Tuesday, December 20, 2005

English Carnival at Taipei 101

UPDATE: I'm updating this up here, because you should really read Pinyin Info's article on this disaster:

Taiwan is touting its “English living environment” with a “carnival” (i.e., a room with a bunch of booths from various government agencies and a few businesses, each with some display at least vaguely associated with English). Awards will be given; I wonder how many of them will be deserved.

Stephen Krashen posted the following to Hwakang Journal:

Carnival to honor English promoters

The 2005 English Living Environment Carnival will open on Sunday at Taipei 101 -- the world's tallest
building -- to show what Taiwan has achieved in the past year in making its environment more convenient
and friendly to native speakers of English.

The three-day annual event, now in its third year, will begin at 2 p.m. with a ceremony on Taipei 101's
fifth floor to issue citations to those who have made contributions in improving Taiwan's living environment
for English-speaking people.

More than 20 government agencies and private organizations, including schools, will have exhibition
stalls to display their achievements in responding to the government's call to improve the living
environment in Taiwan for English-speaking people.

There will also be stage plays, fashion shows, dances, concerts, lot-drawings, awards for correct answers to
questions, and free gifts to visitors.

The plan to improve the living environment for English-speaking people is part of the government's
effort to enhance Taiwan's competitiveness in the international arena.

The plan has set the goals that by 2008 all public signs and important Web sites in Taiwan must be in
both Chinese and English and that all pictograms should be "internationalized".

Find this article here


David said...

You *really* need to check pinyin.info about this ... Here's the blog entry about how terrible (i.e. truly incomprehensible) the English website is for this.

Incidentally, your link didn't work.

Mark said...

You know what would improve my "living environment" as an English speaking foreigner? The realization that white people don't HAVE to speak English. I would be waaaaaay happier if Taiwan tried to integrate foreigners instead of seeing it as some kind of imperative to use English around westerners as much as possible.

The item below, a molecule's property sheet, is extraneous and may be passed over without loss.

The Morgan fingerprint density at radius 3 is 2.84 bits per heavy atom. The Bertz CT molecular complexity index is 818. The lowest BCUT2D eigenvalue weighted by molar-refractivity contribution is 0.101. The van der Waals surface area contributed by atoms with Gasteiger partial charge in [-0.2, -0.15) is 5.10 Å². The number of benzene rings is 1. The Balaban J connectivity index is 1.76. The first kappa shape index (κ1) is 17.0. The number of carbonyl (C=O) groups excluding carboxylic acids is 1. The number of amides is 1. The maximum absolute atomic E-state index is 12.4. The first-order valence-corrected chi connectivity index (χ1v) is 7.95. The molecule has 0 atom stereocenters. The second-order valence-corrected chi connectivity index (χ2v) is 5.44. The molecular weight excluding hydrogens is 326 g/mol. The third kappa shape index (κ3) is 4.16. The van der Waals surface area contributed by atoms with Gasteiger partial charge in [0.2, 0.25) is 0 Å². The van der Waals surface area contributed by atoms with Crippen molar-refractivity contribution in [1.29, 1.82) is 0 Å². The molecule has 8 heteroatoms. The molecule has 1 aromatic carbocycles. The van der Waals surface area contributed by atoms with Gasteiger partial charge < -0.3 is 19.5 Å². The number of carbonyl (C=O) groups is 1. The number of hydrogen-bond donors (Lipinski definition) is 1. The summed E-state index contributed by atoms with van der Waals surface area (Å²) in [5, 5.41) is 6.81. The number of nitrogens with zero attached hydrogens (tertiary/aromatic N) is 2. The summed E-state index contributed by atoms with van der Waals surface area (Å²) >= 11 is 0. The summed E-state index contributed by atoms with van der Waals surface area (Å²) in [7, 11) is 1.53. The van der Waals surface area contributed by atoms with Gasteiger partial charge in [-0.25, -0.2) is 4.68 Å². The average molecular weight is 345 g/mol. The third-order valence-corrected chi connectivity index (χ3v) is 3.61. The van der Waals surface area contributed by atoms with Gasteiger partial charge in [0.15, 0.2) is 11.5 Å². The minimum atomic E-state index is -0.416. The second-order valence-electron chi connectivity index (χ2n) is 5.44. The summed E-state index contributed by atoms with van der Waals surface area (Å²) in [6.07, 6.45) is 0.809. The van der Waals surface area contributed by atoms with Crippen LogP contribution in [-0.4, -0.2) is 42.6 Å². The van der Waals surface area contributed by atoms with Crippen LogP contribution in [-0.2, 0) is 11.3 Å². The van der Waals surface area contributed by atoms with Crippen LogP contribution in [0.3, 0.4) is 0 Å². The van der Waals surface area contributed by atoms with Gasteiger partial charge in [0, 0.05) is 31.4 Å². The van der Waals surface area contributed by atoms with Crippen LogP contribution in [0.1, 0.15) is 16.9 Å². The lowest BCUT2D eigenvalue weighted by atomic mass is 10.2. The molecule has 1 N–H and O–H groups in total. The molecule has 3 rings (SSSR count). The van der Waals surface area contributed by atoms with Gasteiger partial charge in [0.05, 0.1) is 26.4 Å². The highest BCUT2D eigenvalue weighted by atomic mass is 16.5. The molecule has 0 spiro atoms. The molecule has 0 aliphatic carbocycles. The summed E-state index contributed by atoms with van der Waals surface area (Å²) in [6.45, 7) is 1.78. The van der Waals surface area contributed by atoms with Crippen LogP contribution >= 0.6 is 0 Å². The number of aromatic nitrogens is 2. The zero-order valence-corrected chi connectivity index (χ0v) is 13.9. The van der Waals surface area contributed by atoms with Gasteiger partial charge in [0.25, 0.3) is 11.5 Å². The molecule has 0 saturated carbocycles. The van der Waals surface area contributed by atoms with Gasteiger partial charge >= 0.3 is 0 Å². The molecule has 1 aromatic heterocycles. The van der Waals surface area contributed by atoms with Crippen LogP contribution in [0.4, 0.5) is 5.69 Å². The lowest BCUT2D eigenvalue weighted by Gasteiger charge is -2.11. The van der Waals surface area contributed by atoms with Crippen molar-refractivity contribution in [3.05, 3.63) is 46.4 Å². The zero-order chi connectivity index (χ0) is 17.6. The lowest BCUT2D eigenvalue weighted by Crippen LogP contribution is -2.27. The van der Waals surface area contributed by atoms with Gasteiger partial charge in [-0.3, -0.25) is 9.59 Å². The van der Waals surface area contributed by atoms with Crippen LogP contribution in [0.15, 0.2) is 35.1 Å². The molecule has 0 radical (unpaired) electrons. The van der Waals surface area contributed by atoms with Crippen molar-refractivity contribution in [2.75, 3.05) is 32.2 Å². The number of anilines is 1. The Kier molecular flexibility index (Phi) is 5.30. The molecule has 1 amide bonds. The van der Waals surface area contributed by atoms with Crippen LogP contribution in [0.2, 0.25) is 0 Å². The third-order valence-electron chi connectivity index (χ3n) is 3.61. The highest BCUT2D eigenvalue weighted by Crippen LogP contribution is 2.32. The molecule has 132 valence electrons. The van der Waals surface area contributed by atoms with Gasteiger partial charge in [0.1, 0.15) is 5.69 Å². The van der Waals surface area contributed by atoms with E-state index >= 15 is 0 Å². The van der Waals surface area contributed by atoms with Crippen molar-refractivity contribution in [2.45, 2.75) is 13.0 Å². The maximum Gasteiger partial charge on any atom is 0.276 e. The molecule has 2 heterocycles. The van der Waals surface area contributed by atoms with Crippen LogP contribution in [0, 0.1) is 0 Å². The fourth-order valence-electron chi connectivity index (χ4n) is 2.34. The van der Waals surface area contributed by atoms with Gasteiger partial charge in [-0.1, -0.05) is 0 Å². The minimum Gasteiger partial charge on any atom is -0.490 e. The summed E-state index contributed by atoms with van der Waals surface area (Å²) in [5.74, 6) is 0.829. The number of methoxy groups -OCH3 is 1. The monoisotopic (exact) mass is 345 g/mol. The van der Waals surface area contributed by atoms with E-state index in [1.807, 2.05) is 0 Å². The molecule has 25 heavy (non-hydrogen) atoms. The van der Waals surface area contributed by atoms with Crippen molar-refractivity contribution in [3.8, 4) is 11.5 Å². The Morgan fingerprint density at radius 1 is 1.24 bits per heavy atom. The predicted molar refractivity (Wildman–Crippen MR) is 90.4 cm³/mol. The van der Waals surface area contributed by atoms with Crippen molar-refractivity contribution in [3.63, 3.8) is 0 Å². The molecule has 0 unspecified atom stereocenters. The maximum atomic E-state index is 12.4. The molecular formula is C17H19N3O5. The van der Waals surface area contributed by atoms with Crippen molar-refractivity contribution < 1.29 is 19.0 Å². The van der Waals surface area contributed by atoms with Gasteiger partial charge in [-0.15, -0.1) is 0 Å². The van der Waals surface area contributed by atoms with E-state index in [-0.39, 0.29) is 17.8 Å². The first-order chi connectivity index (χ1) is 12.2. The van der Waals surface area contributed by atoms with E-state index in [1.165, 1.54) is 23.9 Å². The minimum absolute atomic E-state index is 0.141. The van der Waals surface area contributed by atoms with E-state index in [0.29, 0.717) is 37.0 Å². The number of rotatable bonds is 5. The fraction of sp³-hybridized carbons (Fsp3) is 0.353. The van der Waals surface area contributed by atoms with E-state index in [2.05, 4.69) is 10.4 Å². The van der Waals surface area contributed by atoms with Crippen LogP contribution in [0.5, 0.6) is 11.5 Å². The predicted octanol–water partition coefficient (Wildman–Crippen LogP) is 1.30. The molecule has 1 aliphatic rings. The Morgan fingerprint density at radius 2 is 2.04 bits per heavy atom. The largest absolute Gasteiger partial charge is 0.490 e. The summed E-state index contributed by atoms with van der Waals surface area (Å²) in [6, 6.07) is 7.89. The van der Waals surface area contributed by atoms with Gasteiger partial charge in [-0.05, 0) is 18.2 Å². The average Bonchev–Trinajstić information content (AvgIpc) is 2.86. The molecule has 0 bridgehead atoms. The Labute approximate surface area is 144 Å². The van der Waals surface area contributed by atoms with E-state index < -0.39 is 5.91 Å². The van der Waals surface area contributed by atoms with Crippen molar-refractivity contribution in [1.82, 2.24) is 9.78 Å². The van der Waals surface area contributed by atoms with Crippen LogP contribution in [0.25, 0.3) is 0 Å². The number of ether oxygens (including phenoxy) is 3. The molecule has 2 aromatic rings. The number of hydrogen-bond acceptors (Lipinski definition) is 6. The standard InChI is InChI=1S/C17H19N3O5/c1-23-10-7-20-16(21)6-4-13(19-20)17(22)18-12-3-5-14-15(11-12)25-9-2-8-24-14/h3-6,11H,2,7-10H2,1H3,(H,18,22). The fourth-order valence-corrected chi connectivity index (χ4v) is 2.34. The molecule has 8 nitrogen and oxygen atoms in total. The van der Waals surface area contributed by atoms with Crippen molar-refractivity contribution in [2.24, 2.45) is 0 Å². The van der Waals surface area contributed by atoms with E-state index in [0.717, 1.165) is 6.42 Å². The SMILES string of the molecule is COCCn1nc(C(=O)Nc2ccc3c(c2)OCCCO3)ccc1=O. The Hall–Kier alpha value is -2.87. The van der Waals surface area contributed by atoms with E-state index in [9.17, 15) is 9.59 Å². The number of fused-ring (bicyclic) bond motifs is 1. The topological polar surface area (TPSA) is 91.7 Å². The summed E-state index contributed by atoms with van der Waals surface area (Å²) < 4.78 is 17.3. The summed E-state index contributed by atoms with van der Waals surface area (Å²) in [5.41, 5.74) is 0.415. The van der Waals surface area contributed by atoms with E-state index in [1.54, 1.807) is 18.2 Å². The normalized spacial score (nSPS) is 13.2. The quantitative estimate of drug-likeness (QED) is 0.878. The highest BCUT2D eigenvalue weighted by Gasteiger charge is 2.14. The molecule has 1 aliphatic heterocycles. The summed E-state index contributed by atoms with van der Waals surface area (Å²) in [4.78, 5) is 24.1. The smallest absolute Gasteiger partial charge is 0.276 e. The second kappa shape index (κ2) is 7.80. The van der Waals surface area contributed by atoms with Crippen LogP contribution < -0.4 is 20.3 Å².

Anonymous said...

well, Mark

It's only natural for non-English speakers to have chances to pratice their
English. It's the "price"
you have to pay for living
in a ESL country.

Anonymous said...

Well, anonymous. What about the "price" of people who aren't native English speakers? I came into Taiwan to study Chinese. I saved money in Argentina first. But everyday some Taiwanese person answers my Chinese in English (even if I don't understand their English).

Its the price of being white. Taiwanese people really care abot race. French people talk in French in France. Brasilians talk in Portugese in Brasil. Americans talk in English in America. Taiwanese people look to your skin to decide. I should have learned French.


BTW Argentina is an ESL country too. Teachers make about the same there as here. But we aren't stupid. We don't have English Carnivals.

Anonymous said...

Wait - there's no half-naked dancing chicks?

But really - the thing about Taiwan is that we are a primary EXPORTER of foreigners. Eventually, a Taiwanese would likely end up leaving to study/work in the U.S. It's not like they've got much business opportunities Taiwan, anyway.